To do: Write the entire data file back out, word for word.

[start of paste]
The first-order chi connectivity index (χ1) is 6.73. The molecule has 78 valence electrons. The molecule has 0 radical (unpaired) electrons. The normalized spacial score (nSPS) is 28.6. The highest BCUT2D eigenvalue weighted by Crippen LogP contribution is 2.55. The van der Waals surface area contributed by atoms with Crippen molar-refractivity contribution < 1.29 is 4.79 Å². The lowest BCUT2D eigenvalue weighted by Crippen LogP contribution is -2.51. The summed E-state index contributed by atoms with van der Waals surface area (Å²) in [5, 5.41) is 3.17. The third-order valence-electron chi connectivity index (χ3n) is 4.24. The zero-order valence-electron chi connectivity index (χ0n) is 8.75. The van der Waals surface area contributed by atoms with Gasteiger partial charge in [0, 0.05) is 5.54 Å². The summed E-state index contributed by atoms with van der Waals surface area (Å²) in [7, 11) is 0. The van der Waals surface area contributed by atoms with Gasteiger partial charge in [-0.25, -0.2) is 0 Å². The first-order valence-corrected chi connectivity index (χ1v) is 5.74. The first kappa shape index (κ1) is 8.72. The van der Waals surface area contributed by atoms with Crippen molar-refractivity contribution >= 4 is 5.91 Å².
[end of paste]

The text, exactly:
The first-order chi connectivity index (χ1) is 6.73. The molecule has 78 valence electrons. The molecule has 0 radical (unpaired) electrons. The normalized spacial score (nSPS) is 28.6. The highest BCUT2D eigenvalue weighted by Crippen LogP contribution is 2.55. The van der Waals surface area contributed by atoms with Crippen molar-refractivity contribution < 1.29 is 4.79 Å². The lowest BCUT2D eigenvalue weighted by Crippen LogP contribution is -2.51. The summed E-state index contributed by atoms with van der Waals surface area (Å²) in [5, 5.41) is 3.17. The third-order valence-electron chi connectivity index (χ3n) is 4.24. The zero-order valence-electron chi connectivity index (χ0n) is 8.75. The van der Waals surface area contributed by atoms with Gasteiger partial charge in [0, 0.05) is 5.54 Å². The summed E-state index contributed by atoms with van der Waals surface area (Å²) in [7, 11) is 0. The van der Waals surface area contributed by atoms with Gasteiger partial charge in [-0.25, -0.2) is 0 Å². The first-order valence-corrected chi connectivity index (χ1v) is 5.74. The first kappa shape index (κ1) is 8.72. The van der Waals surface area contributed by atoms with Crippen molar-refractivity contribution >= 4 is 5.91 Å².